Multi-gear cycle

How can we be at a record low …

But still be pretty high?

Blame it on an early end to the wet season (i.e., a stormless October) and a rainless early start to the dry season (November – mid May).

The result is that the swamp is at a two-decadelow for mid November.

Keep in mind that swamp stage is still high relative to what we’ll see later in the winter and spring.

That’s assuming we don’t have a “wet” dry season – as I’ve read we might in the newspapers. The same El Nino that quieted the Atlantic hurricane season with high-altitude sheer winds may send us a “colder and wetter” winter here in south Florida.

Or so the theory goes:

The last-gasp reemergence of the tropics with Ida gives me pause for thought.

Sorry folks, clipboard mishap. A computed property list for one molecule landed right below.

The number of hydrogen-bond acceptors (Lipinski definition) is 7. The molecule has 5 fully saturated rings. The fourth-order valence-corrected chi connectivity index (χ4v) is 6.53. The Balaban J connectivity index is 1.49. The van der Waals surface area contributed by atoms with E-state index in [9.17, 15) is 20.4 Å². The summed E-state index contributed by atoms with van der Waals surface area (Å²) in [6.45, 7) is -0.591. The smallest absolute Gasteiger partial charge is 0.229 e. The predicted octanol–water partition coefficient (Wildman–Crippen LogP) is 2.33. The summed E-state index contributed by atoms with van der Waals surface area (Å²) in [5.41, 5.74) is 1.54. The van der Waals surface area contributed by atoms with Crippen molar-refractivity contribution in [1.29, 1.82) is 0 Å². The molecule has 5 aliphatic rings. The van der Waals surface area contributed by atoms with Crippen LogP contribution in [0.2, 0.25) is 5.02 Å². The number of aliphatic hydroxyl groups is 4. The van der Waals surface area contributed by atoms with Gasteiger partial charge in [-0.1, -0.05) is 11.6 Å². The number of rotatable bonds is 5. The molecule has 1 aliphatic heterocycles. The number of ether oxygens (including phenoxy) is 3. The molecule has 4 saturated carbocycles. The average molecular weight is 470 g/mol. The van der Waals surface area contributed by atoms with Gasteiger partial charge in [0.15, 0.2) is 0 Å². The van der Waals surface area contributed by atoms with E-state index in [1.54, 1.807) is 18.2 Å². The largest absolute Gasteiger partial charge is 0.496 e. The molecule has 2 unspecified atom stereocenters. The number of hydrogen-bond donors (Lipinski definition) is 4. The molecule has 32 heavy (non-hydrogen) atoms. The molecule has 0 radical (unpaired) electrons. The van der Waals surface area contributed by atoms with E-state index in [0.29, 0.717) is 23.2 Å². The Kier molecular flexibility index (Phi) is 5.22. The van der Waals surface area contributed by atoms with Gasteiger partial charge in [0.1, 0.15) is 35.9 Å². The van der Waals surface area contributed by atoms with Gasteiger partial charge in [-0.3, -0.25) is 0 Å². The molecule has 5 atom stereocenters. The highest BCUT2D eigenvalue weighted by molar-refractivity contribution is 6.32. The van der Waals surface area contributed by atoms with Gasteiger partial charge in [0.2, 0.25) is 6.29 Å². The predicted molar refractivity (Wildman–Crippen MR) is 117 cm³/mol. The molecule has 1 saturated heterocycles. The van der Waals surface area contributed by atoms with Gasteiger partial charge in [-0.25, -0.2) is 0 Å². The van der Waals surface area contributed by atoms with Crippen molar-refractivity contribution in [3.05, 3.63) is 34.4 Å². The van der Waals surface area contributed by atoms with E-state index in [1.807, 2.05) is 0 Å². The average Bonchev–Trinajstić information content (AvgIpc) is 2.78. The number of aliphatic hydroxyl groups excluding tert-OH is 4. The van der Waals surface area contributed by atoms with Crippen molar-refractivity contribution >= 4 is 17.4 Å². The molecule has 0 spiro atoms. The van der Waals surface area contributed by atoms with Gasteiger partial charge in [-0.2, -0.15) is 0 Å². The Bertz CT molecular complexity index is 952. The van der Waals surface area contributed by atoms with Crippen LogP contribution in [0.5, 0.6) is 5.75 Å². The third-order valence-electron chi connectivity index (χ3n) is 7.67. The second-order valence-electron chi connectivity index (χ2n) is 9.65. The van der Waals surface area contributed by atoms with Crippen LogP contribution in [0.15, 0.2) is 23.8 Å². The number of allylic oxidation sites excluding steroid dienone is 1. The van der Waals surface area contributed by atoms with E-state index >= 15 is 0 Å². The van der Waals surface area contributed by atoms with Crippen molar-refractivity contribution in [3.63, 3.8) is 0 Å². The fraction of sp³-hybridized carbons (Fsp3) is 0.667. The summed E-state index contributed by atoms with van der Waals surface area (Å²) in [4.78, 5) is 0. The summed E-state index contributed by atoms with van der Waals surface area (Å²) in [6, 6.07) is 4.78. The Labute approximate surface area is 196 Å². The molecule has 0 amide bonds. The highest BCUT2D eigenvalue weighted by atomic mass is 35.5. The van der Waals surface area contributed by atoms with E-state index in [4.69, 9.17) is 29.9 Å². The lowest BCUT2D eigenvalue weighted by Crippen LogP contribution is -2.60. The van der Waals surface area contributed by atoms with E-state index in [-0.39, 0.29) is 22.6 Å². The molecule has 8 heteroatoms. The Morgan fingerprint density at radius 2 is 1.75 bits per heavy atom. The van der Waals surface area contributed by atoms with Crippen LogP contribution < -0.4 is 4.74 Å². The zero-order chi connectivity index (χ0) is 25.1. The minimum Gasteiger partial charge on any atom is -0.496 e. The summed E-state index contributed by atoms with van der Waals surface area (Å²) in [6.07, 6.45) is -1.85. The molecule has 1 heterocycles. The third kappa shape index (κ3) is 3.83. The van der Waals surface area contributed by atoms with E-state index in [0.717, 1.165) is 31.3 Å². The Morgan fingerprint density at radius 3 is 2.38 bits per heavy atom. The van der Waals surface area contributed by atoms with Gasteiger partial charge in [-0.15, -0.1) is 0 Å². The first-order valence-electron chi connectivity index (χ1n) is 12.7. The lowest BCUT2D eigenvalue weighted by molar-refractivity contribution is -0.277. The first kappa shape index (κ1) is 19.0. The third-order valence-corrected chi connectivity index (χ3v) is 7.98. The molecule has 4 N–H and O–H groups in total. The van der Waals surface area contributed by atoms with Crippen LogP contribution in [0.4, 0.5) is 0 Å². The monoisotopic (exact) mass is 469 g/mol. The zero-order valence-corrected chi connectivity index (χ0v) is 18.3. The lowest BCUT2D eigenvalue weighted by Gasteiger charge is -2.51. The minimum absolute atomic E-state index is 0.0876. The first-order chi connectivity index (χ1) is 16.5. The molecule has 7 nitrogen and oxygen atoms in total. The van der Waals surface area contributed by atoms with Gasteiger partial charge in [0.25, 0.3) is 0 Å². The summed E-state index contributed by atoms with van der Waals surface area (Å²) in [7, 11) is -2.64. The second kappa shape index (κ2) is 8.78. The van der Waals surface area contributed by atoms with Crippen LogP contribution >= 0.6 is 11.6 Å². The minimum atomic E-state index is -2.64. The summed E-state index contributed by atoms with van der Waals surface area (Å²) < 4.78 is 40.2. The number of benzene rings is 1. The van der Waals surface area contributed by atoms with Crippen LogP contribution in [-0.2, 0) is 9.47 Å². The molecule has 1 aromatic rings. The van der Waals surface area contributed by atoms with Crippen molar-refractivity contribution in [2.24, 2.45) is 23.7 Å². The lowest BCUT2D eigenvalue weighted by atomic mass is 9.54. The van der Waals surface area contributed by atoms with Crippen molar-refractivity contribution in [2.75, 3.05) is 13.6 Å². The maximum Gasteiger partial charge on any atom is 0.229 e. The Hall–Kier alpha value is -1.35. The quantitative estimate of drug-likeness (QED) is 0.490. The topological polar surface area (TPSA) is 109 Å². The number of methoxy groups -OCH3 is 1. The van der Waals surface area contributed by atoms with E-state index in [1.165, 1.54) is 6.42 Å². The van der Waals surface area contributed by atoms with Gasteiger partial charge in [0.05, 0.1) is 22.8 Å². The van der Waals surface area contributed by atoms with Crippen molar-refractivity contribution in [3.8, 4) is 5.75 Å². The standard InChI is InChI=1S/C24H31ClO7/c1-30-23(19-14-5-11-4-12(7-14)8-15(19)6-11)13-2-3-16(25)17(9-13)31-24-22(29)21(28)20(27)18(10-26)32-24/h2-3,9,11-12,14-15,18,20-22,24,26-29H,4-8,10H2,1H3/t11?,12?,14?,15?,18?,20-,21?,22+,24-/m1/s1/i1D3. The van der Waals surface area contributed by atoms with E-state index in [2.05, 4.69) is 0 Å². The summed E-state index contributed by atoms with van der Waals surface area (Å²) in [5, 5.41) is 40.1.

Did something change?

Our last really big El Nino-soaked dry season was epic El Nino of 1998, and before that, 1994-1995, which importantly was the back end of a relatively weak (but multi-year) El Nino:

Such a prolonged condition is favorable to wet Florida winters.

Those years “freeze-framed” the swamps in a full saturation mode through most of the winter.

My best guess for this year is “slow motion” slide down into traditional dry season territory, as shown below.

Blues show surface water (the darker the deeper), the sand color is where it is dry.
What’s wet and dry (and how deep) is a function of the seasons and other cycles.

The water cycle is just “one wheel,” but it has many gears!

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